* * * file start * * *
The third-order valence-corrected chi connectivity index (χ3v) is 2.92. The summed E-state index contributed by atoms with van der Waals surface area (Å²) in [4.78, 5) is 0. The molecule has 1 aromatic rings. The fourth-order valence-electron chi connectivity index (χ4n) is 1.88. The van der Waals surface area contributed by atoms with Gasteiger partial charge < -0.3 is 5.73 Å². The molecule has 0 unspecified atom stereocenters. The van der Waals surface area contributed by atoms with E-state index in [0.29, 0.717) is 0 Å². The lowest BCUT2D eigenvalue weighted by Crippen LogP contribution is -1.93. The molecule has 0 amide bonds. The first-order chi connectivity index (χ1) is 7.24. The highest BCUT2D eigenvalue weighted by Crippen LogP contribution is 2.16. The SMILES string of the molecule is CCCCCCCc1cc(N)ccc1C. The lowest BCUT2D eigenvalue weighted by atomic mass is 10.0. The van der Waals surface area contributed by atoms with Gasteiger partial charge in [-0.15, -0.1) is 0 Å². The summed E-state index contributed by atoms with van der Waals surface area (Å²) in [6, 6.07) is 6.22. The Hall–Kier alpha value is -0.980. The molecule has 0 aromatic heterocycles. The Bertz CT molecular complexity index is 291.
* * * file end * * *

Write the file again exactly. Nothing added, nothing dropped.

The third-order valence-corrected chi connectivity index (χ3v) is 2.92. The summed E-state index contributed by atoms with van der Waals surface area (Å²) in [4.78, 5) is 0. The molecule has 1 aromatic rings. The fourth-order valence-electron chi connectivity index (χ4n) is 1.88. The van der Waals surface area contributed by atoms with Gasteiger partial charge < -0.3 is 5.73 Å². The molecule has 0 unspecified atom stereocenters. The van der Waals surface area contributed by atoms with E-state index in [0.29, 0.717) is 0 Å². The lowest BCUT2D eigenvalue weighted by Crippen LogP contribution is -1.93. The molecule has 0 amide bonds. The first-order chi connectivity index (χ1) is 7.24. The highest BCUT2D eigenvalue weighted by Crippen LogP contribution is 2.16. The SMILES string of the molecule is CCCCCCCc1cc(N)ccc1C. The lowest BCUT2D eigenvalue weighted by atomic mass is 10.0. The van der Waals surface area contributed by atoms with Gasteiger partial charge in [-0.15, -0.1) is 0 Å². The summed E-state index contributed by atoms with van der Waals surface area (Å²) in [6, 6.07) is 6.22. The Hall–Kier alpha value is -0.980. The molecule has 0 aromatic heterocycles. The Bertz CT molecular complexity index is 291.